Family photo ideas: make a striking family portrait from individual faces in profile

Family photo ideas: make a striking family portrait from individual faces in profile

Family portrait ideas: how to combine your images into one portrait

Family Photo Ideas: how to combine your images into one portrait - step 1

01 Set whites and blacks
Open Bridge and go to the ‘family-profiles 01-04’ DNGs (or select your own images). Hold down Cmd/Ctrl and click the thumbnails to highlight them all, then right-click and choose Open in Camera Raw.

In the Basic Panel, use the Whites and Blacks sliders to set white and black points for each. Hold down Alt while dragging to see clipped pixels. We used these settings: 01: Whites +15, Blacks -14. 02: Whites +27, Blacks -15. 03: Whites +28, Blacks -18. 04: Whites +14, Blacks -15.

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Family Photo Ideas: how to combine your images into one portrait - step 2

02 Order the layers
Click Done, then back in Bridge, make sure the four files are still selected and go to Tools>Photoshop>Load Files into Photoshop Layers.

Once opened, go to Window>Layers and drag the layers around so that they are all in order with the furthest person on the lowest layer and the closest person on the top layer. We’ve reordered our layers here, to run 3, 2, 1, 4.

 

Family Photo Ideas: how to combine your images into one portrait - step 3

03 Blend the layers
Click the eye icons to hide all but the bottom two layers. Highlight the second layer then go to the Blend Mode drop-down menu at the top of the Layers Panel and choose Lighten.

Next, grab the Move tool and make sure Show Transform Controls and Auto-select Layer are checked in the Options bar, then highlight the bottom layer, click the bounding box and drag it to the right.

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Family Photo Ideas: how to combine your images into one portrait - step 4

04 Position the heads
Use the box to rotate or resize the bottom layer (hold down Shift while resizing) and hit Enter when you’re happy. Next, highlight the layer above and again use the bounding box to position the layer, then hit Enter to apply.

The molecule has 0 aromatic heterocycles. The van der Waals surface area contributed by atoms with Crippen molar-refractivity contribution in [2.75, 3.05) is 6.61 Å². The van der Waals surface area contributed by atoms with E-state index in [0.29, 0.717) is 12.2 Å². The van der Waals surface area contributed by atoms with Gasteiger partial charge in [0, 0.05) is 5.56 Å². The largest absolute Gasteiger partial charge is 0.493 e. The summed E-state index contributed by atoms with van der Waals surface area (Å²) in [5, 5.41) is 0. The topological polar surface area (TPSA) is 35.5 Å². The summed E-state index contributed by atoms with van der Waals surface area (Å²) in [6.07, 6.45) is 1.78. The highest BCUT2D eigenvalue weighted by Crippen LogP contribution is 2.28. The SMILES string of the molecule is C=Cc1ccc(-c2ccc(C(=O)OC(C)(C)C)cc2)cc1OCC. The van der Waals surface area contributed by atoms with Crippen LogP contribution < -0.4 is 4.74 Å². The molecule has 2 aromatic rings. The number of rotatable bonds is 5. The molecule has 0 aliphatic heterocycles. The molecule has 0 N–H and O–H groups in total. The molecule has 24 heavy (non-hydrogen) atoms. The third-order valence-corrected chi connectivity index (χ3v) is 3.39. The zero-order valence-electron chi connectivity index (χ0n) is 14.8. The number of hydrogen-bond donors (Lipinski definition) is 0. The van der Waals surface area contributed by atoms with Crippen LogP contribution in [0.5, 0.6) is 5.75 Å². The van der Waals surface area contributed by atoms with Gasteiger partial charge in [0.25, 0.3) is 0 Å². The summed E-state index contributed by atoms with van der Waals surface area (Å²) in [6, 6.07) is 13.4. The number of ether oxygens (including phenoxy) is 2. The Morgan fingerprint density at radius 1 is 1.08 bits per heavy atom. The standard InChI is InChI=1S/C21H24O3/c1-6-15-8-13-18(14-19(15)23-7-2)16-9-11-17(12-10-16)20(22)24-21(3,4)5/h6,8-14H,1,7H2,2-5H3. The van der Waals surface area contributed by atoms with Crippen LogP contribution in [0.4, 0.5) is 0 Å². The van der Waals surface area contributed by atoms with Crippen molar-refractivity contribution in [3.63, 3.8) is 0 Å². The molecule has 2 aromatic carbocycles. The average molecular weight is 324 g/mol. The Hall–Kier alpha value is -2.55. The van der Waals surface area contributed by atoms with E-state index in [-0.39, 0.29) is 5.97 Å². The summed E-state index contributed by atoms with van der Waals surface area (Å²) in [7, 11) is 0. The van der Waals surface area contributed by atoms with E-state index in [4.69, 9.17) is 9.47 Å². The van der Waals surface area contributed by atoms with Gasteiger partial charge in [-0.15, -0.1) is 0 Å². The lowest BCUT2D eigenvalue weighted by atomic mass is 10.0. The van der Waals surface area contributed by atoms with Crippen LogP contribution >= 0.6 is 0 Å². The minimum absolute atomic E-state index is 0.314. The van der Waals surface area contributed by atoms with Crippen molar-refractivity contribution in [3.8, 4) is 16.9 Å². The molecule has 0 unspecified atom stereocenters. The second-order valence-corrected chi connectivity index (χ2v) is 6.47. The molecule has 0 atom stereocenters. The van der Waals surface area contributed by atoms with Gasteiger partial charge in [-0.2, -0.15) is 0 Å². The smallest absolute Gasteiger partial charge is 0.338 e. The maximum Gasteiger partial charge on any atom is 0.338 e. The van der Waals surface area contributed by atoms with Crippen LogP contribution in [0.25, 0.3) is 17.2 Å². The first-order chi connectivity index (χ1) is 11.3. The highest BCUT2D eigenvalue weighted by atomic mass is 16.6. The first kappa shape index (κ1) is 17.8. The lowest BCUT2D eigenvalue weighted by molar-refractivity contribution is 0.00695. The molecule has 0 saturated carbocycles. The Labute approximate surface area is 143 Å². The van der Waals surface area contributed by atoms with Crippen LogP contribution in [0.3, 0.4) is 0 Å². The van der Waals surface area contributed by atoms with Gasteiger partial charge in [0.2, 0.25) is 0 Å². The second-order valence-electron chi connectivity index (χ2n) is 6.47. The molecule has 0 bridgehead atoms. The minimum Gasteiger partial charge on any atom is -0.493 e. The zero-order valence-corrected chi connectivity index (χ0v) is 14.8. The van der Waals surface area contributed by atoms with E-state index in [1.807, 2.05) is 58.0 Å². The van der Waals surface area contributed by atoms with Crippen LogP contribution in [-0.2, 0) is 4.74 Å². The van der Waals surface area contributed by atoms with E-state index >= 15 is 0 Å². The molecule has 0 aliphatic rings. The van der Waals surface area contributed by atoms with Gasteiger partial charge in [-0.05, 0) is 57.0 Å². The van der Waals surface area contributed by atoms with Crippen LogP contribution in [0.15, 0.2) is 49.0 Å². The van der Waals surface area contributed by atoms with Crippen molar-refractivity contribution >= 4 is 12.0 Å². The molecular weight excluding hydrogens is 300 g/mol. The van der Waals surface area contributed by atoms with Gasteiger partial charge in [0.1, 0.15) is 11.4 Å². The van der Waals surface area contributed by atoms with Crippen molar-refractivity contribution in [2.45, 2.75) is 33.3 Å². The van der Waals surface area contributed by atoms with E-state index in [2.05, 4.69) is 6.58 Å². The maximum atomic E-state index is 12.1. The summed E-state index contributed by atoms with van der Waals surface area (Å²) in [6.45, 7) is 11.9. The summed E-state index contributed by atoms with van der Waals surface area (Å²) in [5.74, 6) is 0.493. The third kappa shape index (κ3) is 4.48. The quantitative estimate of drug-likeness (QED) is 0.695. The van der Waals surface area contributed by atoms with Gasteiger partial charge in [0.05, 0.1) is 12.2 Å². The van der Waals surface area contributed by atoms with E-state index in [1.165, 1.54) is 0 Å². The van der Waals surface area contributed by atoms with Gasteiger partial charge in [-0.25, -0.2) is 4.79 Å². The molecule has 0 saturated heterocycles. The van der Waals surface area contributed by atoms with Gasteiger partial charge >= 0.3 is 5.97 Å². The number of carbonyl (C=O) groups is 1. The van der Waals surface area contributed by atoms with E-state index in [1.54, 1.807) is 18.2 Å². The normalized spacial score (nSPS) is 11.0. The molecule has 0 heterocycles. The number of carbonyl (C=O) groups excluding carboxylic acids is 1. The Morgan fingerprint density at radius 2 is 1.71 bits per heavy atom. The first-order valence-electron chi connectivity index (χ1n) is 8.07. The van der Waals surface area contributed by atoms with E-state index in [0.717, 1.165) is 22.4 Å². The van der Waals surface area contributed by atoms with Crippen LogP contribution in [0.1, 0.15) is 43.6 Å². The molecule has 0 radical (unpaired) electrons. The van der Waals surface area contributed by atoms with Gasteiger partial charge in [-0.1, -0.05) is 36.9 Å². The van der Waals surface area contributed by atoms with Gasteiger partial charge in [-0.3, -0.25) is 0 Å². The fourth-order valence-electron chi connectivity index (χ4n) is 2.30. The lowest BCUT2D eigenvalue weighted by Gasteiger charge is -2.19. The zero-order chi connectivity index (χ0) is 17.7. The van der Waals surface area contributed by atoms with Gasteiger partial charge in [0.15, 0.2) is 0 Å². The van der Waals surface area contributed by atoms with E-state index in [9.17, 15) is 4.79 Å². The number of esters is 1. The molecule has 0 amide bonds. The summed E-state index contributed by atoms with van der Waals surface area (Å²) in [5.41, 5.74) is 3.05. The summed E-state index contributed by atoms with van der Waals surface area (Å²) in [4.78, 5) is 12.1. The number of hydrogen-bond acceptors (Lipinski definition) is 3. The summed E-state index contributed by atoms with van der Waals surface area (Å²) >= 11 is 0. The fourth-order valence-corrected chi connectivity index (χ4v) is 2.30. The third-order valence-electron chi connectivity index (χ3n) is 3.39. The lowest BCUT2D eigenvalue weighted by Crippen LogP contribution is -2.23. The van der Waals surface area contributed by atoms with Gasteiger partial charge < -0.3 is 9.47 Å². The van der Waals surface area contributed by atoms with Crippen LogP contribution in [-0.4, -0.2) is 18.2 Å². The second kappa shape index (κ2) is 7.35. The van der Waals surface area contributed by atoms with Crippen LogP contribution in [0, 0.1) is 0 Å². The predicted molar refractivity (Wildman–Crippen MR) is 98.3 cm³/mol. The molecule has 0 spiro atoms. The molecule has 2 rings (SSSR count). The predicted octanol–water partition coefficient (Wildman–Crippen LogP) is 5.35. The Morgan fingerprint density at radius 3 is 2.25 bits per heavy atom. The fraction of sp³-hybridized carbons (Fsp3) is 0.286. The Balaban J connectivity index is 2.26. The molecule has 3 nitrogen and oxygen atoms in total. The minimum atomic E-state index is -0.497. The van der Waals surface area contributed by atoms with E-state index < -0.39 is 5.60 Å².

Reveal and highlight the layer above, change the Blend Mode to Lighten and use the Move tool to position and transform the layer, then repeat for the top layer.

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Family Photo Ideas: how to combine your images into one portrait - step 5

05 Paint the blocker layers
Hide all but the bottom two layers again. Highlight the bottom layer, then click the Create New Layer icon. Grab the Brush tool from the Tools Panel and hit D to set your foreground colour to black.

Paint roughly over any unwanted areas on the bottom layer that are showing. Reveal the other layers one at a time and add more blocker layers between them, again painting with black to stop the lighter tones from showing through.

 

Family Photo Ideas: how to combine your images into one portrait - step 6

06 Convert to mono
Highlight the top layer, then click the Create Adjustment Layer icon at the bottom of the Layers Panel and choose Black & White. We used the Darker preset from the drop-down menu at the top of the settings.

Next, create a Curves Adjustment Layer to increase the contrast. Plot an S-shaped curve with one point dragged down on the left of the line and another dragged up on the right.

 

Family Photo Ideas: how to combine your images into one portrait - step 7

07 Retouch the details
Create a new layer, then grab the Spot Healing Brush tool. Make sure Sample All Layers is checked in the Options bar then zoom in close and use the tool to remove marks, blemishes and lines.

Now make another new layer, grab the Clone Stamp tool and again set Sample: All Layers. Hit 2 to set the Opacity to 20%. Hold down Alt and click to sample a clean area of skin, then clone over bags and wrinkles to soften them.

 

Family Photo Ideas: how to combine your images into one portrait - step 8

08 Dodge, burn and crop
Hold down Alt and click the Create New Layer icon to access the New Layer options. Set Mode: Overlay and check the Fill with Overlay-neutral color box then hit OK. Grab the Burn tool and set Range: Midtones, Exposure 20%, then use it to darken areas around the faces and background.

Switch to the Dodge tool and paint to lighten the eyes. Finally, grab the Crop tool and crop in tighter to lose any rough edges.

PAGE 1: How to set up your family portraits
PAGE 2: How to combine your images

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